Historic Store Forced to Close its Doors

By Rachel Bianco
|  Thursday, Jan 8, 2009  |  Updated 10:27 AM PDT
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Calling It Quits

The lack of spending has retailers in North County making changes.

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Calling It Quits

The San Diego City store in the lobby of the city administration building is closing for good. San Diegans will have to find a new place to buy souvenirs like used parking meters, street signs, hats and shirts.
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A store filled with San Diego nostalgia is closing its doors.

The San Diego City Stores in the lobby of the City Administration Building downtown is going out of business.  Two other locations, Seaport Village and Horton Plaza closed last year.  Bob Hood has been co-manager of the store since it opened 17 years ago.

"Like any retailer, we've experienced the same kind of downturn and the visitor industry where we had a store at Seaport Village seems to be dropping off a bit, and we just made the determination it wasn't going to be any better for awhile and we didn't want to put the city at risk," said Hood.

The store has sold everything from used parking meters, to street signs, to old seats from Qualcomm Stadium.

"Oh, I miss it, we've had it for 17 years, and there are great stories people buying things for different reasons, and adapting parking meters to uses you'd never think of, " said Hood.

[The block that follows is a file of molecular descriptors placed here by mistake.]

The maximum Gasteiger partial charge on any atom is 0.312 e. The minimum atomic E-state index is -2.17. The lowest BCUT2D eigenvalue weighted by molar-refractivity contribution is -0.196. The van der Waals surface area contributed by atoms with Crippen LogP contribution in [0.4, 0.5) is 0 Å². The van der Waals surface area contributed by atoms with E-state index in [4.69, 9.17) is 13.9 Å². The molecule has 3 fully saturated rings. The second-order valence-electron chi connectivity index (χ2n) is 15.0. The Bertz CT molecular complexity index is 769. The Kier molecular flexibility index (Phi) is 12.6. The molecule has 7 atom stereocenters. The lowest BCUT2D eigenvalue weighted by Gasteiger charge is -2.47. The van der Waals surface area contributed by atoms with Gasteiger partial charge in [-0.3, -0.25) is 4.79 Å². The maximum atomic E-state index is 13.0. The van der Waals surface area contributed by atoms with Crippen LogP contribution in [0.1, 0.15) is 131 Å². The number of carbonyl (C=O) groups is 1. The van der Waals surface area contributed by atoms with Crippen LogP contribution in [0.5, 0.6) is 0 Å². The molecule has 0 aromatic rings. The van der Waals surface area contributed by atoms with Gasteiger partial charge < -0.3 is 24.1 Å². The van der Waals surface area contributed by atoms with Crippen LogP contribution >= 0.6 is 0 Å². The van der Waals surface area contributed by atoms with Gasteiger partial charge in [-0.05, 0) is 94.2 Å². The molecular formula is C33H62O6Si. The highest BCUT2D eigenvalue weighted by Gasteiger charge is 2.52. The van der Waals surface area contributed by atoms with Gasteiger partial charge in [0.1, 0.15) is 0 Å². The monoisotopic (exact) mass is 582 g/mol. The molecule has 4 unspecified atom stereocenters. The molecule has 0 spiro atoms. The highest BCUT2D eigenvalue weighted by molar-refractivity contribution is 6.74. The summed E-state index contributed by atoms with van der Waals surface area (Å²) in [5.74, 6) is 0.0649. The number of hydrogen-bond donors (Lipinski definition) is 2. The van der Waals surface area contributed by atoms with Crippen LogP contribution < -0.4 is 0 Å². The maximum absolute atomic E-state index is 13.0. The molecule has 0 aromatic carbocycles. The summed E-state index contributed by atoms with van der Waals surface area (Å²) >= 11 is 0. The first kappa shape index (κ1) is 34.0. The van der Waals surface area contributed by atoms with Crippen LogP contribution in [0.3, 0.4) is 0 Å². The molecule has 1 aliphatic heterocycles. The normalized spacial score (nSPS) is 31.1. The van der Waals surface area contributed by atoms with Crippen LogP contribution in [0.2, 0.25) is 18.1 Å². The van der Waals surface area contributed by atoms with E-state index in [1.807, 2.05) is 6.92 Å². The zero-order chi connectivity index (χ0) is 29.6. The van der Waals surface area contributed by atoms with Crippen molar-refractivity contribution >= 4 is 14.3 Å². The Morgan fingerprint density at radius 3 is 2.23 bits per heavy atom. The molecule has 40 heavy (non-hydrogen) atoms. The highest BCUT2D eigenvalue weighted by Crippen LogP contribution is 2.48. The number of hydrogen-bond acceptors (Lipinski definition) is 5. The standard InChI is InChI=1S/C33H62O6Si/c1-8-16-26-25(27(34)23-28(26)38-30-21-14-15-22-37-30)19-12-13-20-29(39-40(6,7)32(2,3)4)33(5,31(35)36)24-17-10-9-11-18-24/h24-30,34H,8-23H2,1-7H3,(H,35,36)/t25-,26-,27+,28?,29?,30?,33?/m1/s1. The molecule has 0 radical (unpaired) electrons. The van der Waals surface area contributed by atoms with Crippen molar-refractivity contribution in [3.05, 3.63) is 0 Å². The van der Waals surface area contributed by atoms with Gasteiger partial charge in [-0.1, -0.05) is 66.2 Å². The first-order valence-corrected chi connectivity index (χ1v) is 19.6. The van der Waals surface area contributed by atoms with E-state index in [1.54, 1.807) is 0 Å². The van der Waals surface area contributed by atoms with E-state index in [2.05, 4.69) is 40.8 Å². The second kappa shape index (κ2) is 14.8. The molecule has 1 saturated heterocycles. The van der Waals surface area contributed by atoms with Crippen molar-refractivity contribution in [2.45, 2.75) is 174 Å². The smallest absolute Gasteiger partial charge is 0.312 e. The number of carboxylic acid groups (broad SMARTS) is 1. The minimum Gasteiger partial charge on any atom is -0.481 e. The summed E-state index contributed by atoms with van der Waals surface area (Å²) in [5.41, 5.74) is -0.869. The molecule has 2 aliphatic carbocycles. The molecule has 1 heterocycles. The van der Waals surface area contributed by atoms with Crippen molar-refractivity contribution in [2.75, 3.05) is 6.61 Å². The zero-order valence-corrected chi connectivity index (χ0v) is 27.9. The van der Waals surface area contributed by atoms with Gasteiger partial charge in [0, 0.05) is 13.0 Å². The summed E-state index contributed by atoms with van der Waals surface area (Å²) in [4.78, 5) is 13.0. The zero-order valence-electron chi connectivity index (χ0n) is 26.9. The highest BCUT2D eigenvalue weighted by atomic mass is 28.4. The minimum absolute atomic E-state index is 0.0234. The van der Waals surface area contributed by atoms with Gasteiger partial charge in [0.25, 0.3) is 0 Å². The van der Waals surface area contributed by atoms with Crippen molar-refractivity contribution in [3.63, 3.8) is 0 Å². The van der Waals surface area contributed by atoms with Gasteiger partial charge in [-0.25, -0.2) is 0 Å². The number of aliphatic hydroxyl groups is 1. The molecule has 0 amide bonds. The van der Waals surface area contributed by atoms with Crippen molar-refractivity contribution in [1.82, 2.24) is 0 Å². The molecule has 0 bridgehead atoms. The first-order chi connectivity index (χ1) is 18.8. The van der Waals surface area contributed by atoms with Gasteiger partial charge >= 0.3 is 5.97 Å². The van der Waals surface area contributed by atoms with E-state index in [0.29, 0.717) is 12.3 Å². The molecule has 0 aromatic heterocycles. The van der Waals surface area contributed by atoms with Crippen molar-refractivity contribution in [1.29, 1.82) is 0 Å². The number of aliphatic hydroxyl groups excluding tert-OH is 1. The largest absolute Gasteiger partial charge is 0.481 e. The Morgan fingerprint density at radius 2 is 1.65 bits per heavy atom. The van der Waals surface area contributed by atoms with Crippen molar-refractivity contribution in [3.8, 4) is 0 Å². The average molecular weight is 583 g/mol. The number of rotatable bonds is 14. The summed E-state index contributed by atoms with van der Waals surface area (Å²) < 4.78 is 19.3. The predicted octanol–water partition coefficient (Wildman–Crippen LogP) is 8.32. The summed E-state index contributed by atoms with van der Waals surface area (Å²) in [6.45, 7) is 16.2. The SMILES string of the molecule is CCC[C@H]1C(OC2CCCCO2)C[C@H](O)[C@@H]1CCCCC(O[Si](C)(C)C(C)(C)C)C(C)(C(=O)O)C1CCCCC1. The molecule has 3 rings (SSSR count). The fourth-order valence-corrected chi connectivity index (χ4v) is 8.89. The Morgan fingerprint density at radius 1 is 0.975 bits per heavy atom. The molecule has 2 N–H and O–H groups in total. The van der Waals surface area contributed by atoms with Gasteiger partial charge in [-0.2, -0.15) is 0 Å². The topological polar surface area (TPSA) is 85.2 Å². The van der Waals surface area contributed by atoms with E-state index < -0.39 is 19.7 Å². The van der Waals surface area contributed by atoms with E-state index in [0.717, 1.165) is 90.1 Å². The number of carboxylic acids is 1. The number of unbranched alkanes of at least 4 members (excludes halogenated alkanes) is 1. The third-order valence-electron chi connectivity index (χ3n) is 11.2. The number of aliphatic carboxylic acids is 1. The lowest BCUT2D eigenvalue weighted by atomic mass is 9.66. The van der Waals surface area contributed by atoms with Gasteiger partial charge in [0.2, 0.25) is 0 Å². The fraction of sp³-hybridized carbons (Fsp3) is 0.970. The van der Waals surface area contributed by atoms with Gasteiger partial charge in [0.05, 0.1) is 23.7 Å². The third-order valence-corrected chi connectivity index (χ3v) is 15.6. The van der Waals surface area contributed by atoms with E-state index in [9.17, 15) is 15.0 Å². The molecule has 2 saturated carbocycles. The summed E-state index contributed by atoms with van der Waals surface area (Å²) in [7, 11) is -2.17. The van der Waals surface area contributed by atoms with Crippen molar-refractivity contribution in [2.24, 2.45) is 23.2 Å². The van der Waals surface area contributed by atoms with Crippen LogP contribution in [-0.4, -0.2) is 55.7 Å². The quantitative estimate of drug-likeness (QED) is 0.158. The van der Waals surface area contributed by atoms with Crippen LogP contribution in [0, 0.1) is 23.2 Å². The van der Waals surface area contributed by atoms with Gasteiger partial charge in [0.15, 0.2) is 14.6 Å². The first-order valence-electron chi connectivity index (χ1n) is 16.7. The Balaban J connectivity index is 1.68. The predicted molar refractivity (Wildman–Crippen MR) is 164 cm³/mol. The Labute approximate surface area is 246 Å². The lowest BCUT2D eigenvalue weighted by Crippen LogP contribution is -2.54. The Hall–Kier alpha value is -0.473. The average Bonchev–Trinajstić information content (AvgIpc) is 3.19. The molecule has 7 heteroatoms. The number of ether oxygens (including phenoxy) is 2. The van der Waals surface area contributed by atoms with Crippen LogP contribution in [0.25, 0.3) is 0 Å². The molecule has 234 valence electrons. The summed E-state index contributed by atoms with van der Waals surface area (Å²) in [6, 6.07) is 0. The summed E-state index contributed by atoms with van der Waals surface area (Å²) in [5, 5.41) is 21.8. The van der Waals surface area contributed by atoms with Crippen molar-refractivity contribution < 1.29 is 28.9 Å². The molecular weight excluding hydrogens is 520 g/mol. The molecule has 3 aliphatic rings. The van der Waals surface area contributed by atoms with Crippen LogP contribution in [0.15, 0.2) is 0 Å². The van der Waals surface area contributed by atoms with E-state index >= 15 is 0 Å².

The store will hold its going out of business sale, with everything marked down 80%, Thursday and Friday from 10 a.m to 5 p.m

The lack of spending has retailers in North County making changes.

In just the last few months, three businesses have moved out of the Village By the Sea on Carlsbad Boulevard. 

Suzanne Wunsch owns Seaside Bloom, a specialty wedding floral boutique. She says the lack of foot traffic has her trying another location and relying more on her website to generate customers.

"I think with the economy being what it is, people are looking online for the best deal, and they are not really looking toward retail type of establishments to provide those types of services, " said Wunsch as she turned over her keys to the building manager.

Her neighbor, Maria Hoppe, owner of Casamor Interiors is also moving on and moving out. The interior designer is hoping to keep her company afloat from home.

"As far as sales go, the sales were sometimes, we wouldn't sell anything at all, versus maybe a hundred dollars a day," said Hoppe.

The building manager says this is the first time they've had this many vacancies since opening in 2003.

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